(UNDERSTAND; answer: true; page 61)
26. Indigenous sensitivities are playing an important role in environmental preservation.
(UNDERSTAND; answer: true; page 64)
27. Indigenous sacred ways are not static but change with time.
(ANALYZE; answer: true; page 67)
28. In many indigenous cultures, women are treated differently during their menstrual periods. Why is this the case? Please give examples of how womens menstrual blood is variously regarded and what this indicates about the cultures perceptions of womens spiritual power or lack thereof.
(ANALYZE; answer: the answer should include discussion of menstrual rituals, womens seclusion during menstruation, and even celebration of menstrual blood. Students should write creatively about what the varying practices signify concerning indigenous attitudes toward women; page 47)
29. Compare any two indigenous cultures discussed in this chapter. What do they share in common? How are they different? Is it possible, based on these two examples, to develop a general description of indigenous lifeways?
(ANALYZE; answer: students may draw examples from throughout the chapter, illustrating all salient points of similarity and difference. Students may also be invited to do additional research on their case studies; pages 33-68)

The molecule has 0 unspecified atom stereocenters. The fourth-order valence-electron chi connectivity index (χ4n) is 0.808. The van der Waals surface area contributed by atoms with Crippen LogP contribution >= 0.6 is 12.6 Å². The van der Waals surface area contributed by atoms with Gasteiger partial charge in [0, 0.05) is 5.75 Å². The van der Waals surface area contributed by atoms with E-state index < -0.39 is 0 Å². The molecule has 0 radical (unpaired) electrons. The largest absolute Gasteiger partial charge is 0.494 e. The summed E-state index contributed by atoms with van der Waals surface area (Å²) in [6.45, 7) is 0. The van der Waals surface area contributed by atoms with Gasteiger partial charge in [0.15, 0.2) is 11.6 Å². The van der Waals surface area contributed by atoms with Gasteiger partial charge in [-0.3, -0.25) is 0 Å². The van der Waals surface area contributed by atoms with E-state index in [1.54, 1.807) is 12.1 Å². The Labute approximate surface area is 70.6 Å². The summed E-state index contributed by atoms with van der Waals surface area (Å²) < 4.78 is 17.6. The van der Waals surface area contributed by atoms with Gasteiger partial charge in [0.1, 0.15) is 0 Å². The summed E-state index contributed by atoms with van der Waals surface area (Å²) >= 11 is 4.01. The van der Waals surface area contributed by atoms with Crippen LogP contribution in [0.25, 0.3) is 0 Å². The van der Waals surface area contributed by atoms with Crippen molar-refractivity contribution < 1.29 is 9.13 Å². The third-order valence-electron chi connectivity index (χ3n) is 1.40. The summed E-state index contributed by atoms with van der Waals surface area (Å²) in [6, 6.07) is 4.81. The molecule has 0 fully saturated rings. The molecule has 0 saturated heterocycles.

30. Illustrate the effects of globalization on indigenous people, citing concrete examples drawn from the chapter. How might these effects be mitigated today by more sensitive and self-critical approaches of western scholars, business people, etc. on native populations?
(APPLY; answer: student should include discussion of effects such as population depletion of indigenous peoples; environmental effects; suppression and loss of native stories; usurpation of natural resources; etc. Students should further demonstrate creative correctives to the problems they surface; page 60-68)
31. As indigenous peoples mingle with industrialized nations in an increasingly globalized world, indigenous elders seek to convert others to a respect for life rather than to convert to their religious traditions. What strategies might they use to maintain and share their values with people from very different contexts?
(APPLY; answer: students should express creative and constructive thinking as they imagine strategies for preserving and sharing the values of indigenous peoples; page 68)